The coach was dispatched back to the great house to fetch my sextant and observation journal, which had been sent ahead of me along with my books and the elaborate trousseau my governess had arranged. When he returned, he brought not only my sextant and book, but also several large baskets that contained fruit, cold meats, bread, and wine. Hope took the baskets to a grassy area near the crest of the hill, and spread the fare out on a blanket.
Hope and I ate in silence as the sun fell lower in the sky. Then, when I’d finished my meal and took my sextant out to assemble on the crest of the hill, Hope spoke.
“Do you need assistance?”
“Bring the telescope, if you please,” I said, setting the sextant atop the unfolded tripod. He brought it over, and I removed the plain eyepiece and mounted the telescope quite easily, with the help of two metal bands.
“They seem made to fit together,” I remarked.
Hope smiled almost sheepishly. “I took your sextant to the maker when it was sent ahead of you. I didn’t mean to intrude on your privacy, but I wanted to make sure your gift would suit.”
“And so it does. Look- twilight is near,” I said, turning the telescope to the west. “The evening stars, Lystra and Miriam are out.”
“Lystra and Miriam are wandering stars, are they not?”
“Yes, but they always appear quite near the sun- in the west near sunset- and they never wander very far away. They will set soon after the sun. How bright they are, tonight!”
Hope came over and handed me a cup of wine, but I took only a sip before I put the cup aside and reached for my observation book.
I checked off the last observation I’d made for Lystra a week before, and then turned my sextant to the predicted coordinates. Then I looked into the telescope and adjusted it, little by little, until a bright silver blob appeared in the circle of light.
“The maker told me that this one,” Hope said, taking my hand and guiding it to the first metal gear on the scope, “will heighten the magnification, and this one,” he guided my hand to the second gear, “will sharpen the focus.
I jumped a little as he touched me, filled with a sudden, awful feeling that the gift had been a trap- that he would chide me for my wickedness in accepting the telescope and, worse, using it. His hands were gentle, though.
I trembled a little with anticipation as I turned the gears, and the tiny blob of light grew larger, bit by bit, blurring more and more. Then I turned the other gear and it grew just a little sharper, until it would focus no more.
“It isn’t quite clear,” I said, “But I can almost make out features- it isn’t just a light. It has form. There’s a dark area near the top of the disc, and some faint lines that seem to coalesce on a point at the bottom. Oh! If only I could get closer. What am I seeing?”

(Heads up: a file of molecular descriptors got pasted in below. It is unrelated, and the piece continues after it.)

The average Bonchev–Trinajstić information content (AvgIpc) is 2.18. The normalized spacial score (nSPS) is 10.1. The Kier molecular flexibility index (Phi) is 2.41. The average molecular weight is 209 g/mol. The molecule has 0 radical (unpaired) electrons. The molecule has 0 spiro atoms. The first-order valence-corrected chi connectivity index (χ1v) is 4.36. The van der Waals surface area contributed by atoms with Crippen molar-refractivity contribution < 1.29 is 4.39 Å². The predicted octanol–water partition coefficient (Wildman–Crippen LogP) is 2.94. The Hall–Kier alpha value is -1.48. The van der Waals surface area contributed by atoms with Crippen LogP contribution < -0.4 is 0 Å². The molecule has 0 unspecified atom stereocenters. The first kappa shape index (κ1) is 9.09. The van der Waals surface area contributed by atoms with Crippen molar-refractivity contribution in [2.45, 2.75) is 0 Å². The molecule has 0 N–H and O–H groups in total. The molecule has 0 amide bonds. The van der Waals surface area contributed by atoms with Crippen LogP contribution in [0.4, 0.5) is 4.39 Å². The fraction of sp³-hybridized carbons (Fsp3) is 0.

My eyes hungrily took in everything, yet the wonder of this new sight somehow wasn’t enough. As satisfying as watching the stars dance across the sky night by night had been before, this new glimpse of the planet awakened a need for more. I hadn’t experienced anything so tantalizing since I was a young girl and, learning that the stars had names, tried to learn them all.
I took the observation book and, noting the date and time, tried to sketch what I saw through the telescope. I failed, scratched it out, and tried again. Finally, satisfied with the result, I wrote underneath; Lystra, seen through the forbidden instrument. Today, the heavens are new.
When I finished, I smiled up at Hope, who said, “every cent of this little instrument’s cost was worth it, just to see you smile.”
I turned away before he could see me scowl at his courtly flattery, hiding my discomfort by standing aside to let him look through the eyepiece.
I soon forgot my discomfort. As the night wore on, wonder after wonder unfolded before my eyes. The sky darkened to deepest black, and more stars appeared. I traced my favorite constellations- the cat, the widow’s veil, and the demon’s cage- with my new telescope. The fixed stars remained as bright points of light, but the wandering stars would appear larger and more detailed. My most breathtaking discovery was made when I turned my telescope toward the faint patch of tiny stars on the cat’s tail. On the best nights, when I looked hardest, I could only make out four distinct stars, but when I turned my telescope toward it, I could see dozens- some faint, and some as sharp as the evening star.
I wanted to remain there forever, re-discovering the sky, but eventually I grew exhausted. When the eastern stars grew dim, and the eastern sky filled with the faint glow of dawn, I leaned back and yawned, resting my tired eyes.
“The sun is rising,” Hope said. “It is time to go home to the manor.”